One of America’s Favorites – Macaroni and Cheese

October 5, 2020 at 6:02 AM | Posted in One of America's Favorites | Leave a comment
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Macaroni and cheese

Macaroni and cheese—also called mac ‘n’ cheese in the US, macaroni cheese in the United Kingdom—is a dish of cooked macaroni pasta and a cheese sauce, most commonly cheddar. It can also incorporate other ingredients, such as breadcrumbs, meat and vegetables.

Traditional macaroni and cheese is a casserole baked in the oven; however, it may be prepared in a sauce pan on top of the stove or using a packaged mix. The cheese is often first incorporated into a Béchamel sauce to create a Mornay sauce, which is then added to the pasta. In the United States, it is considered a comfort food.

US History of Mac and Cheese
The US president Thomas Jefferson and James Hemings, his chef and slave, encountered macaroni in Paris and brought the recipe back to Monticello. Jefferson drew a sketch of the pasta and wrote detailed notes on the extrusion process. In 1793, he commissioned the US ambassador to France William Short to purchase a machine for making it. Evidently, the machine was not suitable, as Jefferson later imported both macaroni and Parmesan cheese for his use at Monticello. In 1802, Jefferson served “a pie called macaroni” at a state dinner. The menu of the dinner was reported by Reverend Manasseh Cutler, who apparently was not fond of the cheesy macaroni casserole. Nevertheless, since that time, baked macaroni and cheese has remained popular in the United States.

Baked macaroni and cheese

A recipe called “macaroni and cheese” appeared in the 1824 cookbook The Virginia Housewife written by Mary Randolph. Randolph’s recipe had three ingredients: macaroni, cheese, and butter, layered together and baked in a hot oven. The cookbook was the most influential cookbook of the 19th century, according to culinary historian Karen Hess. Similar recipes for macaroni and cheese occur in the 1852 Hand-book of Useful Arts, and the 1861 Godey’s Lady’s Book. By the mid-1880s, cookbooks as far west as Kansas and Festus, Missouri, included recipes for macaroni and cheese casseroles. Factory production of the main ingredients made the dish affordable, and recipes made it accessible, but not notably popular. As it became accessible to a broader section of society, macaroni and cheese lost its upper class appeal.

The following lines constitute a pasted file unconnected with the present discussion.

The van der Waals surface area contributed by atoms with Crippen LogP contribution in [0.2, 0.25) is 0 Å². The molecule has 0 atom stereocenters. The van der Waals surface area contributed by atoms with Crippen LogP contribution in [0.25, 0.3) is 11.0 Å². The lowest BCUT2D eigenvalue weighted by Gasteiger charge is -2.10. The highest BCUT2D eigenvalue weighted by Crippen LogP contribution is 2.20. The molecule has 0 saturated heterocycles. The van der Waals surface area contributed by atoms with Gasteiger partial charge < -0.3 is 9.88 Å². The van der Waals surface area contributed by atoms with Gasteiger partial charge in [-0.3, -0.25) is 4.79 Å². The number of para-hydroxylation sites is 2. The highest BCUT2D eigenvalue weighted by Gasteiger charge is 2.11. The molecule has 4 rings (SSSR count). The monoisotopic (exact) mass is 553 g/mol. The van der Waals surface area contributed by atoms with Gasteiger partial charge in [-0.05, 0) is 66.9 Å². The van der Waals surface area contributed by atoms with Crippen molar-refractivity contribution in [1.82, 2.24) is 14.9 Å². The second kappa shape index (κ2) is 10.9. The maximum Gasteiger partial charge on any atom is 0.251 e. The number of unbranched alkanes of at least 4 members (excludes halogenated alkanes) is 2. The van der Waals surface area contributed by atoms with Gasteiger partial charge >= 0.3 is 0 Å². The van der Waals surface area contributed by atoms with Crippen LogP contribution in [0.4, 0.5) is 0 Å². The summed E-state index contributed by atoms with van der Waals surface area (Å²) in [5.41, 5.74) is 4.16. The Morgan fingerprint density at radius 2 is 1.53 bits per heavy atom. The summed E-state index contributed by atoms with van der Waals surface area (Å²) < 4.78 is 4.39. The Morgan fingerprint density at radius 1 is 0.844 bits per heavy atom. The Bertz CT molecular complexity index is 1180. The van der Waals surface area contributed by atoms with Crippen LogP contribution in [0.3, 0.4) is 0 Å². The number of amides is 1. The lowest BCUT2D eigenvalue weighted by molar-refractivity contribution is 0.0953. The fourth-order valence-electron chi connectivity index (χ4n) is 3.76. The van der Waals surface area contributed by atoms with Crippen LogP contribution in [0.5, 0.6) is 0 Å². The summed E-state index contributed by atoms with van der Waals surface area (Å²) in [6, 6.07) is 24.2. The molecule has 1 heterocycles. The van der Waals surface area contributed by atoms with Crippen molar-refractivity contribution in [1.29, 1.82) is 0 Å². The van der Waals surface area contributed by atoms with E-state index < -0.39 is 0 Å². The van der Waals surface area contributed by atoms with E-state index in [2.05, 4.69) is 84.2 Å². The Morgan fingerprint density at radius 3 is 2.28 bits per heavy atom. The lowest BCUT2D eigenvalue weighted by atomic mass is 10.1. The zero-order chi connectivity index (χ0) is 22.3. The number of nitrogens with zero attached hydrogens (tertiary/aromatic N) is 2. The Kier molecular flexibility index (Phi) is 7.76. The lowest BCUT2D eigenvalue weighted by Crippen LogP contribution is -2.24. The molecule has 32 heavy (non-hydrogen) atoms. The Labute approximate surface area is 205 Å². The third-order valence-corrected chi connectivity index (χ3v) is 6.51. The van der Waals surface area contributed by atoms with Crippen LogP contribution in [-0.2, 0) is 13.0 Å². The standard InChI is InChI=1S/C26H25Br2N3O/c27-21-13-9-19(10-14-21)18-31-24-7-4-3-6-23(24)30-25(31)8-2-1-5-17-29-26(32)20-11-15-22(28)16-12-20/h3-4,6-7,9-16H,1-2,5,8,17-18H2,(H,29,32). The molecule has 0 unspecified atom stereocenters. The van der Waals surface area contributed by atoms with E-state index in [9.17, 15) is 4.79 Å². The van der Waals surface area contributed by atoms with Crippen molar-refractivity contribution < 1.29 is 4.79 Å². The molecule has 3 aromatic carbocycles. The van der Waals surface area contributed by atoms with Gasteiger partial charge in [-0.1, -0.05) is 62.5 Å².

Pasta other than macaroni are often used: almost any short-cut extruded pasta and many of the decorative cut pasta will do, particularly those with folds and pockets to hold the cheese. The dish may still be referred to as “macaroni and cheese” when made with a different pasta; while “shells and cheese” is sometimes used when it is made with Conchiglie.

While Cheddar cheese is most commonly used for macaroni and cheese, other cheeses may also be used — usually sharp in flavor — and two or more cheeses can be combined. Popular recipes include using Gruyere, Gouda, Havarti, and Parmesan cheese.

Macaroni and cheese can be made by simply layering slices of cheese and pasta (often with butter and/or evaporated milk) then baking in a casserole, rather than preparing as a cheese sauce. Also, some like to include a crunchy topping to their baked macaroni and cheese by topping it off with bread crumbs or crushed crackers, which also keeps the noodles on top from drying out when baking.